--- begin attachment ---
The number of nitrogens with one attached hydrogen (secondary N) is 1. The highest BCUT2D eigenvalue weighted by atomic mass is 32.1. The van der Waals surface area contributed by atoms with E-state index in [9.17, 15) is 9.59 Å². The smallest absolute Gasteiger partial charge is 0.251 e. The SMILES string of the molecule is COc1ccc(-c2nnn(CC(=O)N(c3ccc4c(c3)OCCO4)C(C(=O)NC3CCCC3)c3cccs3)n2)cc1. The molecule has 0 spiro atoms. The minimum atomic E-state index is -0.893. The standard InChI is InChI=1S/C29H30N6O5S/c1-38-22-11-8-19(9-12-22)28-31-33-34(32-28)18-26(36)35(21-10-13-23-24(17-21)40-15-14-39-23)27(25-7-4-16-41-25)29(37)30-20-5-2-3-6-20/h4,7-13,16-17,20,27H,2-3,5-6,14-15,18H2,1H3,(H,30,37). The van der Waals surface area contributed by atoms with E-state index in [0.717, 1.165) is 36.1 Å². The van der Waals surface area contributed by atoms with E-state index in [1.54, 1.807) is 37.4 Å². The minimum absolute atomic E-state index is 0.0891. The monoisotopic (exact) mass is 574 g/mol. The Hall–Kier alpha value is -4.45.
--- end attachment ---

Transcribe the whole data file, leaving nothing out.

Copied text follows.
The number of nitrogens with one attached hydrogen (secondary N) is 1. The highest BCUT2D eigenvalue weighted by atomic mass is 32.1. The van der Waals surface area contributed by atoms with E-state index in [9.17, 15) is 9.59 Å². The smallest absolute Gasteiger partial charge is 0.251 e. The SMILES string of the molecule is COc1ccc(-c2nnn(CC(=O)N(c3ccc4c(c3)OCCO4)C(C(=O)NC3CCCC3)c3cccs3)n2)cc1. The molecule has 0 spiro atoms. The minimum atomic E-state index is -0.893. The standard InChI is InChI=1S/C29H30N6O5S/c1-38-22-11-8-19(9-12-22)28-31-33-34(32-28)18-26(36)35(21-10-13-23-24(17-21)40-15-14-39-23)27(25-7-4-16-41-25)29(37)30-20-5-2-3-6-20/h4,7-13,16-17,20,27H,2-3,5-6,14-15,18H2,1H3,(H,30,37). The van der Waals surface area contributed by atoms with E-state index in [0.717, 1.165) is 36.1 Å². The van der Waals surface area contributed by atoms with E-state index in [1.54, 1.807) is 37.4 Å². The minimum absolute atomic E-state index is 0.0891. The monoisotopic (exact) mass is 574 g/mol. The Hall–Kier alpha value is -4.45.